A Burning Bush & A Pillar Of Fire

As we have noted already in the course of our study, “…no one has seen God at any time…” (John 1:18; cf. 6:46; 1 John 4:12). Yet there are times in the Old Testament where we read about God appearing to man. This is not the Father, but the Son, who has come to declare the Father to us (John 1:18; 14:9-10).

Exodus 3 speaks of the Angel of the LORD appearing to Moses in the burning bush. This person is described through the text as “the LORD” (v 4) and “God” (v 4, 6). As we have noted before, when we see a reference to the Angel of the LORD, we should understand it to be the pre-incarnate Christ. The Lord Jesus appeared to Abraham, Isaac, and Jacob in the book of Genesis as the Angel of the LORD—now, in Exodus 3, that has become part of His identity. Verse 6 reads, “…’I am the God of your father—the God of Abraham, the God of Isaac, and the God of Jacob.’ And Moses hid his face for he was afraid to look upon God.” NOTE – when Bible translations capitalize the word “LORD”, it is because the original Hebrew language read YHWH (Jehovah). This distinguishes it from “Lord” (Hebrew, Adonai) which is a generic term for one with authority.

In addition to being the God of Abraham, the God of Isaac, and the God of Jacob, the Angel of the LORD called Himself, “I AM WHO I AM” (Exodus 3:13-15). This is a statement of eternal existence. Jesus identified Himself as I AM (John 8:24, 28, 58; 9:9; 13:19; 18:5, 6, 8).

As the text continues, Moses suggested that perhaps the Israelites might not believe that the LORD had appeared to him (Exodus 4:10). This would not be a concern if Moses did not plan on claiming that the LORD had appeared to him. But the LORD did appear to him—the Christ.

In Acts 7:30, Stephen clearly stated of Moses that the “Angel of the Lord appeared to him in a flame of fire in a bush.” Again, Moses is said to be the ruler and deliverer who was sent “by the Angel who appeared to him in the bush” (Acts 7:35).

The Angel of the LORD, the pre-incarnate Christ, showed Himself to Moses at Mount Horeb, sending him to Egypt to bring the Israelites away from their captivity, and promising that he would again serve God on that mountain (Exodus 3:12).


After the final plague in Egypt, Pharaoh let the people of Israel go. Exodus 13:17-18 tells us,

     Then it came to pass, when Pharaoh had let the people go, that God did
     not lead them by way of the land of the Philistines, although that was near;
     for God said, ‘Lest perhaps the people change their minds when they see
     war, and return to Egypt.’ So God led the people around by way of the
     wilderness of the Red Sea. And the children of Israel went up in orderly
     ranks out of the land of Egypt.

This text tells us that God led the people, but does not specify whether it was the Father, the Son, or the Spirit. However, just a few verses later we find that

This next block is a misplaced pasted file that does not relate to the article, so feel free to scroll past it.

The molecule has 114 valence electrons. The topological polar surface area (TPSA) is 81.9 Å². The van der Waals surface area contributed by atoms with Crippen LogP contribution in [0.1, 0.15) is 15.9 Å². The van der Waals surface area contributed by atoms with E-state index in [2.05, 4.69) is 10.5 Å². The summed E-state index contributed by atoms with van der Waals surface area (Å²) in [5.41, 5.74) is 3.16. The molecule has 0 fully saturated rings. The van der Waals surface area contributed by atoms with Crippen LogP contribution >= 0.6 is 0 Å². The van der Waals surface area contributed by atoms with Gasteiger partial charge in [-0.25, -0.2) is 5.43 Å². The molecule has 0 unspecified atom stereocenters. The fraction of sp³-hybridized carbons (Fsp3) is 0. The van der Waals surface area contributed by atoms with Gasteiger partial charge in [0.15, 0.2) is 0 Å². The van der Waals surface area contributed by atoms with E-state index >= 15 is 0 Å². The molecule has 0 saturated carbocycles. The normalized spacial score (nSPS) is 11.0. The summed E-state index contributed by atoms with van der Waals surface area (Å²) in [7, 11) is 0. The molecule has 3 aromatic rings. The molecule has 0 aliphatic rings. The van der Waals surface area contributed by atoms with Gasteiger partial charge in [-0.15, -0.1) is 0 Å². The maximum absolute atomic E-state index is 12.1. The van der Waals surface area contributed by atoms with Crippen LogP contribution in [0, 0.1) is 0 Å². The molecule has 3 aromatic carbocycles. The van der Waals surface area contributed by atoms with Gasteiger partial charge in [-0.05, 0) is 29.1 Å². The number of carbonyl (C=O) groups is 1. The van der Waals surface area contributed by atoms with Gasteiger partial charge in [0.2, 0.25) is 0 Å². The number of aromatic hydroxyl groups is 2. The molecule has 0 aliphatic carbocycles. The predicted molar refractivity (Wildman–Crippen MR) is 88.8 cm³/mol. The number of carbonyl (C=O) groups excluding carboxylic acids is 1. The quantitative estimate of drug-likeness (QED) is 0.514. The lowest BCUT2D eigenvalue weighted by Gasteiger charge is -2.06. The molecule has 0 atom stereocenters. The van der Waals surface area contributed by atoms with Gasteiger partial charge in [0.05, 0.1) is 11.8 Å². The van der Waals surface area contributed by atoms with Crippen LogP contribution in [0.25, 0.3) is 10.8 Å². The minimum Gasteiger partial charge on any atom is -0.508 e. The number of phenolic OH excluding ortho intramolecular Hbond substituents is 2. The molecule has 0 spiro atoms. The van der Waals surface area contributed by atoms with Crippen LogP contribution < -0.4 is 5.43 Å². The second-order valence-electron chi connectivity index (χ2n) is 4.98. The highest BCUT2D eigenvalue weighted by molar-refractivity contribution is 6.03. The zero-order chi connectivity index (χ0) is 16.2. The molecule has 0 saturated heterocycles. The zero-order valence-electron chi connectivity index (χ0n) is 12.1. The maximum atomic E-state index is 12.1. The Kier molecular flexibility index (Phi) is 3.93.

…the LORD went before them by day in a pillar of cloud to lead the way,
     and by night in a pillar of fire to give them light, so as to go by day and
     night. He did not take away the pillar of cloud by day or the pillar of fire
     by night from before the people.
(Exodus 13:21-22)

Still, the text does not say who the LORD is here, but does indicate an appearance which was visible. A chapter later, when the Egyptians came after the Israelites, we read the following:

     …the Angel of God, who went before the camp of Israel, moved and went
     behind them; and the pillar of cloud went from before them and stood
     behind them. So it came between the camp of the Egyptians and the
     camp of Israel. Thus, it was a cloud of darkness to the one, and it gave
     light by night to the other, so that the one did not come near the other
     all that night.
(Exodus 14:19-20)

The One identified as God in Exodus 13:17-18 and the LORD in Exodus 13:21-22 is here revealed to be the Angel of God, which would be the pre-incarnate Christ. He went from leading them to following behind them, that they might be protected from the Egyptians. Notice, the apostle Paul wrote about the exodus from Egypt in 1 Corinthians 10: “Moreover, brethren, I do not want you to be unaware that all our fathers were under the cloud, all passed through the sea, all were baptized into Moses in the cloud and in the sea, all ate the same spiritual food, and all drank the same spiritual drink. For they drank of that spiritual Rock that followed them, and that Rock was Christ (v 1-4).

With Paul’s description of the exodus, there is no doubt who it was that led the people out of the land of Egypt. It was the Christ. Yet again, we’ve seen an appearance of the Christ in the Old Testament.


The Christ appeared to Abraham, Isaac, and Jacob in Genesis. His appearance to them was used to identify Himself to Moses also.
Moses first met the Angel of the LORD in the burning bush, where He identified Himself as I AM – the eternally existing one. The LORD continued to interact with Moses in Exodus.
The New Testament corroborates that it was the Christ who led the people of Israel from Egypt and through the Red Sea.

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